When I first started writing my Bible study, I checked out all the books I could find at the library that contained information on emotional eating. In the process, I discovered a whole new section of books that I hadn’t seen before.
Did you know that in addition to the “diet book” section, there’s also a section of books on eating disorders and compulsive eating? I read some of those books, and they were very enlightening.
One of the common threads that ran through the books was the admonition to stick religiously to an eating plan. To eat even one bite off the plan, the books said, was to put yourself in dangerous territory. It could lead to a binge.
I remember thinking at the time that this was the missing ingredient in my own struggles with food. I had my eating plan already in place at the time—a simple plan of allowing myself three meals and one snack each day.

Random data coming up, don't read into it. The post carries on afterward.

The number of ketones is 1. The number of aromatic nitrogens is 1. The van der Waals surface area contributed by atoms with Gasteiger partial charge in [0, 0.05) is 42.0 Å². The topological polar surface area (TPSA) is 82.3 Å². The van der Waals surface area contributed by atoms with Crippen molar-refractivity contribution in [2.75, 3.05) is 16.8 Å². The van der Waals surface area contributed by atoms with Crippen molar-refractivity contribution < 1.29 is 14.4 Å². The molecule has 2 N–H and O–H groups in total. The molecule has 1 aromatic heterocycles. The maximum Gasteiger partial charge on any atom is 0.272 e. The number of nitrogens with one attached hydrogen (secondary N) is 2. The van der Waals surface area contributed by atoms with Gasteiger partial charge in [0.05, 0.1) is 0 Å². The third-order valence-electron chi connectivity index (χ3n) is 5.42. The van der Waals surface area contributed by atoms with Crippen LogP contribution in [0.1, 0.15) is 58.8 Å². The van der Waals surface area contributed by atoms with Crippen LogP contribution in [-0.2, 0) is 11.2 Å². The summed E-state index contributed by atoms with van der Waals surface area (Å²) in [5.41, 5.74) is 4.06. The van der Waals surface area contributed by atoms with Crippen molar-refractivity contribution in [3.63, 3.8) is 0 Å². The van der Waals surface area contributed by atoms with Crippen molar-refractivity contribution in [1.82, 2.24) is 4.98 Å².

The problem was that I sometimes had a bite here and a bite there that wasn’t on "the plan." While these bites didn’t add up to many calories, they still weren’t good for me. What they did was weaken my boundaries—the boundaries I had put in place myself to protect me from emotional eating.
Unfortunately, weak boundaries often lead to broken boundaries. What begins as a crack in the dam soon becomes an all-out flood—and I had my share of “floods.”
The books made me see the necessity of following the plan exactly. In other words, not one bite outside the boundaries. Not even a lick of the fingers. Nada. Nothing.
I determined to be more faithful about following the boundaries, and you know what? It made a difference. A big difference. Sticking rigidly to the plan made it easier to actually follow the plan.
Whether your boundaries are hunger or meals, I encourage you to follow them exactly. Don’t eat even one bite outside your boundaries—because even though it's hard to stick to your boundaries, it's a lot harder to stick to them after you break them than before you break them.